Son's tribute to father whose wartime experience as evacuee shaped his support for child refugees and orphans

The funeral will take place on Monday of a Bishop’s Stortford man who travelled the world in his job but made the town’s golf club the centre of his own world in retirement. Paul Chambury, who lived in Stortford, Rickling Green and Little Hallingbury for more than 50 years, died in Harlow’s Princess Alexandra five days before Christmas after a long illness. He was 81.

He made many friends through the community and his membership and subsequent captaincy in 2009 of Bishop’s Stortford Golf Club.

Bishop’s Stortford Golf Club members form a guard of honour for captain Paul Chambury in 2009 (26709913)

His only child, son Richard, said: “Golf was his life, especially in retirement. The social aspect of the golf club was really filled with a lot of good times and he was fully involved in the organisation of social events held at the clubhouse.” For 30 years until retirement, Paul commuted from Stortford to London, working first for Ladbrokes and then Hilton International as its insurance director.

He travelled extensively around the world, working on the safety and security of Ladbrokes’ casinos and racecourses and the Hilton International hotels.

When a natural disaster or significant event happened, he ensured that their buildings were rebuilt or refurbished. Significantly, he worked on the safety of New York’s World Trade Center, after a truck bomb was detonated under the North Tower in 1993, and in Japan after the Kobe earthquake struck in 1995. Born in May 1938 and growing up in north London during the Second World War, as a five-year-old boy he was evacuated to Northamptonshire in 1943.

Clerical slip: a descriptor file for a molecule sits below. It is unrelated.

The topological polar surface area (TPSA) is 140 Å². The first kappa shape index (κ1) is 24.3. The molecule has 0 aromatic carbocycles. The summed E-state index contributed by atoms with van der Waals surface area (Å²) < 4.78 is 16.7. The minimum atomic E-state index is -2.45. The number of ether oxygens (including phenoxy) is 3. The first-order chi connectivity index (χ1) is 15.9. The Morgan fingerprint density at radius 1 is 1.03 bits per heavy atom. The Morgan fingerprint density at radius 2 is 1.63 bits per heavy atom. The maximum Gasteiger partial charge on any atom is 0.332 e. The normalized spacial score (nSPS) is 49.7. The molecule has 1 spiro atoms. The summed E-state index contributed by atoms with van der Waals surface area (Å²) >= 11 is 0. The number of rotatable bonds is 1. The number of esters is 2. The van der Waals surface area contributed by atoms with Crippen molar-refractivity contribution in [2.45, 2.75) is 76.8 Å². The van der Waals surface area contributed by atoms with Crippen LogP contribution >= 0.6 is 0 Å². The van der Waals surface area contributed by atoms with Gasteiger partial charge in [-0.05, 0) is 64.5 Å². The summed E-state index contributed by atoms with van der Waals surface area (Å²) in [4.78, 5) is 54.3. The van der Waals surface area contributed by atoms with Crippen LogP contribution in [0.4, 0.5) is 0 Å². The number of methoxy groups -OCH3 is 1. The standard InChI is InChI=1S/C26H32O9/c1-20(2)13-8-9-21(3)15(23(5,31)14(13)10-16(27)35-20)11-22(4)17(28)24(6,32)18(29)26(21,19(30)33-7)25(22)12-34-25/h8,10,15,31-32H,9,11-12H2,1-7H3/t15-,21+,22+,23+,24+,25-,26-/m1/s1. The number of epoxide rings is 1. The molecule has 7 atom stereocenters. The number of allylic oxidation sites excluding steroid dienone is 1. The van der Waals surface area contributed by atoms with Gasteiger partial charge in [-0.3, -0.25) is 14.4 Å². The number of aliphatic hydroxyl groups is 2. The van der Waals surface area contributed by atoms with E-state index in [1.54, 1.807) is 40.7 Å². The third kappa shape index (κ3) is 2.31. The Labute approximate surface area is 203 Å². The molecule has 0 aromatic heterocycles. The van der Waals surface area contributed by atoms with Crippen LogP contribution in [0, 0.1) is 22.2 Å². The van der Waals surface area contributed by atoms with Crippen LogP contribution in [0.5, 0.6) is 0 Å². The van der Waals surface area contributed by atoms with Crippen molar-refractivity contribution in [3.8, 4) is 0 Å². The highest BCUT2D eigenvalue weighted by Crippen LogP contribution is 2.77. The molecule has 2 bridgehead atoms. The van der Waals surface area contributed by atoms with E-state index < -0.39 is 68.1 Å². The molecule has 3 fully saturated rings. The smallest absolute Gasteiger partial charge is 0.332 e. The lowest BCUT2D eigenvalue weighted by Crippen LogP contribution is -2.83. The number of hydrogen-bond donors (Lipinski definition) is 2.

Richard said: “This was a thoroughly traumatic experience, being put on a train with his brother Alan by his mother and departing St Pancras station for a place where the children were treated very badly locally by families and the schools they attended. He spoke about these incidents a great deal in later life, being invited into schools to speak about his experiences.”

As a result, Paul was especially interested in the helplessness of refugee children, often donating to ensure their safety and well-being. In the 1990s he became involved in the plight of Romanian orphans after the 1989 revolution in the eastern European country, where the orphanages were left full of traumatised children, with no funding or resources.

Paul was enlisted into one of the last intakes of National Service in 1957, serving in the British Army during the Malayan Emergency, based in Singapore and Kuala Lumpur in the Royal Army Dental Corps, serving attached to the Gurkha battalions. Richard said: “This was hugely influential in his life, with the inspirational Gurkha soldiers, how they fought bravely and were model soldiers and human beings, a structure he applied to his life subsequently. He kept this connection with his comrades for his whole life, often meeting at reunions.”

As well as only child Richard, Paul leaves his two granddaughters, Issy and Ruby, and an extended family of cousins, nieces and nephews across the UK.

His funeral will take place at Parndon Wood Crematorium, Harlow, on Monday (Jan 20) at 11.30am.

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